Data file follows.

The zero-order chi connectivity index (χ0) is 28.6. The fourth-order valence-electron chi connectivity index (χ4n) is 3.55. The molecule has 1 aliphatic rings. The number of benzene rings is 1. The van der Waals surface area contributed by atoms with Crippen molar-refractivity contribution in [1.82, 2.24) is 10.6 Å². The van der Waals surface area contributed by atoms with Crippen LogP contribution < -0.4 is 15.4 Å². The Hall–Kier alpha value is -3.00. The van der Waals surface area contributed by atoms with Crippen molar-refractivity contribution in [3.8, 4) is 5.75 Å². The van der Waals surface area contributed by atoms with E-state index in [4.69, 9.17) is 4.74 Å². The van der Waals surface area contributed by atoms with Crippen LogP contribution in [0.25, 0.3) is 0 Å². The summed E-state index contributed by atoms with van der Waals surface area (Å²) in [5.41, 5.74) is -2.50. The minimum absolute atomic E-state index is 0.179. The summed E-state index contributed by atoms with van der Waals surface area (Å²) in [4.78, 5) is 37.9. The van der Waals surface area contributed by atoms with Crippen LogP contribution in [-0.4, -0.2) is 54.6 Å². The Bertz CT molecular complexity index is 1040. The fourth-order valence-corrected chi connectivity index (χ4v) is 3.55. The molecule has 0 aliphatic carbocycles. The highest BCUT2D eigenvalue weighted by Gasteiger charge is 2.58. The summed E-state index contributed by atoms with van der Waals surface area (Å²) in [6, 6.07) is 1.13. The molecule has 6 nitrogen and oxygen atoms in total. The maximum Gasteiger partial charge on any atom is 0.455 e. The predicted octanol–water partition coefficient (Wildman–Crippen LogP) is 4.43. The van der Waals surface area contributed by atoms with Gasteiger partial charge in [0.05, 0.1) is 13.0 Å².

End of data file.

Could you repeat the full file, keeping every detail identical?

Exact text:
The zero-order chi connectivity index (χ0) is 28.6. The fourth-order valence-electron chi connectivity index (χ4n) is 3.55. The molecule has 1 aliphatic rings. The number of benzene rings is 1. The van der Waals surface area contributed by atoms with Crippen molar-refractivity contribution in [1.82, 2.24) is 10.6 Å². The van der Waals surface area contributed by atoms with Crippen LogP contribution < -0.4 is 15.4 Å². The Hall–Kier alpha value is -3.00. The van der Waals surface area contributed by atoms with Crippen molar-refractivity contribution in [3.8, 4) is 5.75 Å². The van der Waals surface area contributed by atoms with E-state index in [4.69, 9.17) is 4.74 Å². The van der Waals surface area contributed by atoms with Crippen LogP contribution in [0.25, 0.3) is 0 Å². The summed E-state index contributed by atoms with van der Waals surface area (Å²) in [5.41, 5.74) is -2.50. The minimum absolute atomic E-state index is 0.179. The summed E-state index contributed by atoms with van der Waals surface area (Å²) in [4.78, 5) is 37.9. The van der Waals surface area contributed by atoms with Crippen LogP contribution in [-0.4, -0.2) is 54.6 Å². The Bertz CT molecular complexity index is 1040. The fourth-order valence-corrected chi connectivity index (χ4v) is 3.55. The molecule has 0 aliphatic carbocycles. The highest BCUT2D eigenvalue weighted by Gasteiger charge is 2.58. The summed E-state index contributed by atoms with van der Waals surface area (Å²) in [6, 6.07) is 1.13. The molecule has 6 nitrogen and oxygen atoms in total. The maximum Gasteiger partial charge on any atom is 0.455 e. The predicted octanol–water partition coefficient (Wildman–Crippen LogP) is 4.43. The van der Waals surface area contributed by atoms with Gasteiger partial charge in [0.05, 0.1) is 13.0 Å².